A layer’s opinion is not something that just sits on the surface, easy to study and examine. Instead, it’s often subtle and hard to see, only becoming obvious over time. Usually, it’s a bunch of smells in the code of the framework or library. It usually looks like plumbing, like doing extra work to translate and adjust the vector of intention. To name a few off the top of my head, look for things like parsing, caching, and predictive logic, as well as wrapping — especially recursive — of underlying objects as possible hints. The opinion often comes across as treating the underlying platform as hostile, using as little of it as possible — which unfortunately, is sometimes necessary to make something that actually works.

To make this more concrete, let’s examine that “$()” function from earlier in the article. At first blush, it seems mostly un-opinionated, taking a CSS selector as the parameter and loosely doing the work of an existing platform API: document.querySelectorAll. The only opinion appears to be in the name of the function: one convenient character instead of … what? twenty five? However, if you were here during the browser wars, you might recall that IE6 did not support that particular API. So the brave jQuery engineers wrote their own implementation of it! I still remember peeking at that code and being in awe of such a feat. Compared to IE6, the hallowed dollar–sign function was a bit more opinionated. It disagreed with the idea that getElementsByTagName and getElementById ought to be enough for everyone and ventured forth in a direction that was more aligned with the nascent Web standards. And in doing so, jQuery incurred costs – the extra CPU cycles, the extra bytes over the wire. That’s the curious property of opinions. In frameworks and libraries, opinions have cost. Changing the intention’s direction is not free. To articulate this as our fourth stanza: opinion, or the difference between the vectors of intention of two adjacent layers, always comes at a cost.

Once incurred and embedded into the framework, this cost is difficult to give up, even when the platform underneath changes for the better. For example, even though IE6 has gone away, jQuery still carries the darn selector-parsing code, which like any proper barnacle, has grown all kinds of neat optimizations.

The cost is proportional to the degree of opinion. For example, if I decided to build a Javascript framework that completely reimagined UI rendering as graphs or three-dimensional octagonal lattices rather than trees, I would quickly find myself having to reinvent the universe. The resulting artifact will weigh some megabytes and consume some kilowatts, with DOM trees still impishly leaking out of my pristine abstractions here and there, necessitating tooling and various other aids to ensure successful launches of user experiences, built using my awesome framework.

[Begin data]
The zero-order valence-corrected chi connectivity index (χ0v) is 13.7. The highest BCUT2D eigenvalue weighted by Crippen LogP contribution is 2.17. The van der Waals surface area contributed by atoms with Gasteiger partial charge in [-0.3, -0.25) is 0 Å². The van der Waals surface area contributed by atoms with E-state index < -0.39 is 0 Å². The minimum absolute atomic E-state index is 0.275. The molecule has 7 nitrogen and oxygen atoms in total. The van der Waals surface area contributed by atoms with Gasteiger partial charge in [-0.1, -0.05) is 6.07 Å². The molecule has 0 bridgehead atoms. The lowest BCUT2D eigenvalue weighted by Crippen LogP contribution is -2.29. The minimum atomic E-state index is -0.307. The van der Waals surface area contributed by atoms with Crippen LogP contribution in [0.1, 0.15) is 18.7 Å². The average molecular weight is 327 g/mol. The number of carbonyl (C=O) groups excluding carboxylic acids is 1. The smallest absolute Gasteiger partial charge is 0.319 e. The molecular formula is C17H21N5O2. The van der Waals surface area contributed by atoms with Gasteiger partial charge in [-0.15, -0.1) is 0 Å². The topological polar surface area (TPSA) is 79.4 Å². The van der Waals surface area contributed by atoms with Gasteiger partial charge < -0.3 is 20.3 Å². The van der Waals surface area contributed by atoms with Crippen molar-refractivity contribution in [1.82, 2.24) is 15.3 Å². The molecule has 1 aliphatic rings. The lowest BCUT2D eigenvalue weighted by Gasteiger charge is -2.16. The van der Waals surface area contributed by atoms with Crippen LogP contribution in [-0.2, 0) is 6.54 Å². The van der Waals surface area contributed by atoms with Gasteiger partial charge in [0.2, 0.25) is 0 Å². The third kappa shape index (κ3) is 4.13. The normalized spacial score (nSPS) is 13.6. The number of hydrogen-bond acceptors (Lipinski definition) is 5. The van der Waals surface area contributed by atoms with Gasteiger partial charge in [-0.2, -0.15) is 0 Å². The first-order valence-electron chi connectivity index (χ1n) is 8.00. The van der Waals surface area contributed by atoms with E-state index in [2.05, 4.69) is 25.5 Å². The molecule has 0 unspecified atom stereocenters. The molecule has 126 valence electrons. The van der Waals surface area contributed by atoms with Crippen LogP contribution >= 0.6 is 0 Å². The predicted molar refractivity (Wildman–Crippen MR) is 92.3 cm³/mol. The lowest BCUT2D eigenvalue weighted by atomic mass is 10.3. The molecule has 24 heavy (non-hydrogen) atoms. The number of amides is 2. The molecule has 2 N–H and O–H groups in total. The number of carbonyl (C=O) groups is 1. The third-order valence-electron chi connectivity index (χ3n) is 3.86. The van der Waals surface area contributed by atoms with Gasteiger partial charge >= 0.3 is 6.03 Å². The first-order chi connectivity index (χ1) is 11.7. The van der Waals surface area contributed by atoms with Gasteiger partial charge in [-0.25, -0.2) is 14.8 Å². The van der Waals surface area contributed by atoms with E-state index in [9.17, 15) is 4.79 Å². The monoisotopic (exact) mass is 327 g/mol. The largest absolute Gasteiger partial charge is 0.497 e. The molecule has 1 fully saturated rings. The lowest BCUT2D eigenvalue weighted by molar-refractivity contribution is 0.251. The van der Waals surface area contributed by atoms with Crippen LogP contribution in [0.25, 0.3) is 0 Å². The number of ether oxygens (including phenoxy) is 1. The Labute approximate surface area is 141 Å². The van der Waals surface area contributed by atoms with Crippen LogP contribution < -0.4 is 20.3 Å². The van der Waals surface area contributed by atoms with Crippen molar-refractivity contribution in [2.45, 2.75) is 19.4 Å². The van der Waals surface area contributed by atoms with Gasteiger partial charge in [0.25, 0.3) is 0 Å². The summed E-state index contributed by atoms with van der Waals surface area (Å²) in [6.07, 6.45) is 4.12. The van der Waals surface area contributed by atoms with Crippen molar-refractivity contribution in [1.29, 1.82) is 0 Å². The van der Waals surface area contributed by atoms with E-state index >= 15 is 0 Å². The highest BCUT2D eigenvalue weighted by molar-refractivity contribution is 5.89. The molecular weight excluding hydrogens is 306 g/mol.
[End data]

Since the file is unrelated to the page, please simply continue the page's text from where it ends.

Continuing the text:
What’s even more alarming is that opinion costs have a tendency to compound. Should developers find my framework appealing, I will see more high-profile sites adopting it, causing more developers to use it, extend on top of it, and so on. The outcome of this compounding loop is that users will find more of their computing resources drawn to chew on my opinions.

Commonly, this compounding effect tends to be indirect and delayed enough that originally, the framework or library appears to be providing a lot of benefit at nearly no cost. Only over time, the compounding cost of opinion swings the net value curve back into the ground — and we’re left with massive debt that swallows us and dims the vitality of the ecosystem around us. Which brings us to the last stanza: opinion costs compound and are, directly or indirectly, shouldered by users.

This effect of compounding costs crosses all layers. If the platform designers came up with the primitives that ultimately don’t satisfy the needs of users, the framework and library developers who attempt to rectify this situation will always incur opinion costs. There is no cheap way to salvage mistakes of the platform designers. Design of the platform primitives matters, because it establishes the opinion cost structure for the entire developer ecosystem.

Applying this lens, it seems that platform developers have the highest leverage for reducing the overall cost of opinions carried by users. This is why platforms are better off not sitting still. Every broadly used platform is spurred to learn how to evolve – even if at glacial pace – toward reducing the overall cost of opinion introduced by developers who layer on top of it. So if you’re designing a new platform, you would be wise to invest into building capacity to evolve into it. And if you’re a steward of a mature problem, your best bet just might be teaching it how to change.